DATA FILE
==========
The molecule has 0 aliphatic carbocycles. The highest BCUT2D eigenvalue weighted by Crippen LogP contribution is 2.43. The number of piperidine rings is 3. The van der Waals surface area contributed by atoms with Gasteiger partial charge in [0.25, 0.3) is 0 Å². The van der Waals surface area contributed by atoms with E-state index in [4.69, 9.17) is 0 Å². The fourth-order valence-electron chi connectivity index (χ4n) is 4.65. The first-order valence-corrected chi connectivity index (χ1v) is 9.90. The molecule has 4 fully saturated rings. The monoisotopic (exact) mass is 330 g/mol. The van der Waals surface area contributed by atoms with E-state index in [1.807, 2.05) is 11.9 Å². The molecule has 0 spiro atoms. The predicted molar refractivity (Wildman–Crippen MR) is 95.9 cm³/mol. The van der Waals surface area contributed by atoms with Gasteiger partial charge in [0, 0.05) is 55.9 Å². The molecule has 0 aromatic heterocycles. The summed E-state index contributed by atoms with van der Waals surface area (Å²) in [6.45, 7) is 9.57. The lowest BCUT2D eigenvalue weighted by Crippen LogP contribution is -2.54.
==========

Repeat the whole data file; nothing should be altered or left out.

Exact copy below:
The molecule has 0 aliphatic carbocycles. The highest BCUT2D eigenvalue weighted by Crippen LogP contribution is 2.43. The number of piperidine rings is 3. The van der Waals surface area contributed by atoms with Gasteiger partial charge in [0.25, 0.3) is 0 Å². The van der Waals surface area contributed by atoms with E-state index in [4.69, 9.17) is 0 Å². The fourth-order valence-electron chi connectivity index (χ4n) is 4.65. The first-order valence-corrected chi connectivity index (χ1v) is 9.90. The molecule has 4 fully saturated rings. The monoisotopic (exact) mass is 330 g/mol. The van der Waals surface area contributed by atoms with E-state index in [1.807, 2.05) is 11.9 Å². The molecule has 0 spiro atoms. The predicted molar refractivity (Wildman–Crippen MR) is 95.9 cm³/mol. The van der Waals surface area contributed by atoms with Gasteiger partial charge in [0, 0.05) is 55.9 Å². The molecule has 0 aromatic heterocycles. The summed E-state index contributed by atoms with van der Waals surface area (Å²) in [6.45, 7) is 9.57. The lowest BCUT2D eigenvalue weighted by Crippen LogP contribution is -2.54.